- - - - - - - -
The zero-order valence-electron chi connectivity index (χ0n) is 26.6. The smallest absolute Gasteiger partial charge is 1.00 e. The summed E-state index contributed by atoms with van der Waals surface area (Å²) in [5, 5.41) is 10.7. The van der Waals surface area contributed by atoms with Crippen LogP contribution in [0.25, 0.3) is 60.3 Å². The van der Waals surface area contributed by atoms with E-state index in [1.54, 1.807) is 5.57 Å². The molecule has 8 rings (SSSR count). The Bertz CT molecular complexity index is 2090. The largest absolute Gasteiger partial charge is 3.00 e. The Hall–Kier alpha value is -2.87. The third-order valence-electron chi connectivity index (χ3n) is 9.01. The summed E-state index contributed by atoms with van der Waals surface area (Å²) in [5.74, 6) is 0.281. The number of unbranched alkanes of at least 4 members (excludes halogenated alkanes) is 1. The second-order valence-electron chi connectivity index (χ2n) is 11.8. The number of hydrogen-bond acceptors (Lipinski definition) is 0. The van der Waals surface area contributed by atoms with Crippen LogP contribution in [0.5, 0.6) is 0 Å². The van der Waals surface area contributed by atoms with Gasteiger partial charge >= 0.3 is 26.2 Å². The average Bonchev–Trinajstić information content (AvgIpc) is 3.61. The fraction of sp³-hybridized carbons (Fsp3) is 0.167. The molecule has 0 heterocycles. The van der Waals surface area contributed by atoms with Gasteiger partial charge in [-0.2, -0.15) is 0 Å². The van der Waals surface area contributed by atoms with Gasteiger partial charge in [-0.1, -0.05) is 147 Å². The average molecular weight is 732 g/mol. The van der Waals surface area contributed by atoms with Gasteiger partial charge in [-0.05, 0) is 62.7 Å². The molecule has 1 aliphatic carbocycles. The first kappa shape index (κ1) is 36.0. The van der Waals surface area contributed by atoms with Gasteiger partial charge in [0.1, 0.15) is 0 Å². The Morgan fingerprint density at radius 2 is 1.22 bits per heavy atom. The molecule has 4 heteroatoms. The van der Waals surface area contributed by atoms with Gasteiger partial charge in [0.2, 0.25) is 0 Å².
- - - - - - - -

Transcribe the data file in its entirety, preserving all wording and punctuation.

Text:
The zero-order valence-electron chi connectivity index (χ0n) is 26.6. The smallest absolute Gasteiger partial charge is 1.00 e. The summed E-state index contributed by atoms with van der Waals surface area (Å²) in [5, 5.41) is 10.7. The van der Waals surface area contributed by atoms with Crippen LogP contribution in [0.25, 0.3) is 60.3 Å². The van der Waals surface area contributed by atoms with E-state index in [1.54, 1.807) is 5.57 Å². The molecule has 8 rings (SSSR count). The Bertz CT molecular complexity index is 2090. The largest absolute Gasteiger partial charge is 3.00 e. The Hall–Kier alpha value is -2.87. The third-order valence-electron chi connectivity index (χ3n) is 9.01. The summed E-state index contributed by atoms with van der Waals surface area (Å²) in [5.74, 6) is 0.281. The number of unbranched alkanes of at least 4 members (excludes halogenated alkanes) is 1. The second-order valence-electron chi connectivity index (χ2n) is 11.8. The number of hydrogen-bond acceptors (Lipinski definition) is 0. The van der Waals surface area contributed by atoms with Crippen LogP contribution in [0.5, 0.6) is 0 Å². The van der Waals surface area contributed by atoms with Gasteiger partial charge >= 0.3 is 26.2 Å². The average Bonchev–Trinajstić information content (AvgIpc) is 3.61. The fraction of sp³-hybridized carbons (Fsp3) is 0.167. The molecule has 0 heterocycles. The van der Waals surface area contributed by atoms with Gasteiger partial charge in [-0.2, -0.15) is 0 Å². The van der Waals surface area contributed by atoms with Gasteiger partial charge in [-0.1, -0.05) is 147 Å². The average molecular weight is 732 g/mol. The van der Waals surface area contributed by atoms with Gasteiger partial charge in [-0.05, 0) is 62.7 Å². The molecule has 1 aliphatic carbocycles. The first kappa shape index (κ1) is 36.0. The van der Waals surface area contributed by atoms with Gasteiger partial charge in [0.1, 0.15) is 0 Å². The Morgan fingerprint density at radius 2 is 1.22 bits per heavy atom. The molecule has 4 heteroatoms. The van der Waals surface area contributed by atoms with Gasteiger partial charge in [0.2, 0.25) is 0 Å².